According to marine engineer John Cadman, Kunkel made the mistake of theorising that the entire pyramid was a water pump. Cadman realised that only the subterranean chamber and associated passageways would have functioned as a pump. So, Cadman set out to solve it the engineering way.
With as many photos of the subterranean chamber as he could find, Cadman built a model to test his theory, the first of which didn’t work. Accordingly, he went over the model’s design looking for weak points, and built a second model. This one worked the first time. He then built two more models, one which was made with a glass top and ink injectors in order to study the flow of the water inside the chamber. After studying this model he concluded that the chamber was designed to efficiently circulate and move water through the output and waste line.
Cadman experimented further by adding a vertical pipe connected to the input pipe, called a ‘stand pipe’. In a ram pump, water enters the compression chamber from an elevated source. Inside the compression chamber an opened valve allows water to flow out until the velocity forces the valve shut; when the valve closes high pressure forces water past the check valve and through the output line. When the valve reopens, water once again flows down the input pipe into the compression chamber. A vertical pipe connected to the input line facilitates the pressure wave exiting the system and thereby allows greater cycling, i.e. water is moved through the pump at a faster rate. He also discovered that the stand pipe increases the intensity of the compression wave inside the chamber.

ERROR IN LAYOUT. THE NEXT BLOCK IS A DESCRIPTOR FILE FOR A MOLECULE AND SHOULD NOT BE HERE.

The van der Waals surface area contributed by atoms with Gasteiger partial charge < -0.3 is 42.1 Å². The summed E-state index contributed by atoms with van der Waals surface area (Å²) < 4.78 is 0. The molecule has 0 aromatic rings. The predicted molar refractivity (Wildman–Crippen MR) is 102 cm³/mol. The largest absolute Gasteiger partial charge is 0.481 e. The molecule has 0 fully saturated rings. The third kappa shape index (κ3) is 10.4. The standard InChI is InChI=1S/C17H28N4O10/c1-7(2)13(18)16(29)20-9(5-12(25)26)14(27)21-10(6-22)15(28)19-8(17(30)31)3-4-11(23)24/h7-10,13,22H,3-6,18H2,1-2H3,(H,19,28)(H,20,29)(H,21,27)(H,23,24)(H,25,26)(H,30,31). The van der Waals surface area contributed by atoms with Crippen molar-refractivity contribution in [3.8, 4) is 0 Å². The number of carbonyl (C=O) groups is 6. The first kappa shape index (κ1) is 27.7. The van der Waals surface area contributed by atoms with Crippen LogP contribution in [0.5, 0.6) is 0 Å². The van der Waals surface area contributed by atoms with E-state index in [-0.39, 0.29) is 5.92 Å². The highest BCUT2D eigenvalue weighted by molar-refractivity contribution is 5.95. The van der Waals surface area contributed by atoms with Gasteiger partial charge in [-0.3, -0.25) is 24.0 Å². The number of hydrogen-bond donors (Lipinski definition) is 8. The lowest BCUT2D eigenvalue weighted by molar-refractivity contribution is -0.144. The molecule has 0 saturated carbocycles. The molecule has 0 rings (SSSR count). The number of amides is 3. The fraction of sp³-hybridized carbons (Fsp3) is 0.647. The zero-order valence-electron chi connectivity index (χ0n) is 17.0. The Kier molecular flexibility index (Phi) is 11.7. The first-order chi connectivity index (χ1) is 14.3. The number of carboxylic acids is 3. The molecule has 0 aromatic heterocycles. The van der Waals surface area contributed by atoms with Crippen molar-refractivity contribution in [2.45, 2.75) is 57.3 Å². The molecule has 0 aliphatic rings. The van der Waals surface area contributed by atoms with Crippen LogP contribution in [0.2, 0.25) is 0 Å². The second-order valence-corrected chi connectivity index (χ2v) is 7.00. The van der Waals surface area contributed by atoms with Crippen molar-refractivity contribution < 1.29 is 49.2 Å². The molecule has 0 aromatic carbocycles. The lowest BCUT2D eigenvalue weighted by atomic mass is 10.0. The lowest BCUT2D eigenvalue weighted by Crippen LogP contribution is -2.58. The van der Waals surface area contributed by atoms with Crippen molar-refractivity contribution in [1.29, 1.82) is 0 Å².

Cadman’s conclusion: whoever carved the subterranean chamber out of bedrock knew exactly what they were doing. The chamber’s design was deliberate and engineered to quickly move water through the system. Furthermore, the compression wave resulting from the pump’s action was apparently more important to the builders of the pyramid than the water being pumped. This leads to another question: why would the pyramid builders design a device that intentionally sent a compression wave up through the body of the pyramid?
Although the answer to that question still lies in the future, the significance of Cadman’s modelling of the Great Pyramid’s subterranean area is obvious. The builders of the Great Pyramid understood engineering physics, at least in the area of hydraulics which requires scientific inquiry and the application of science; in other words, technology.
Herein is the answer to how the pyramid builders built an entire civilisation out of limestone, basalt and granite. If they had achieved an understanding of hydraulics sufficient to build a large ram pump, certainly they also achieved an understanding of physics sufficient to develop some type of machine technology.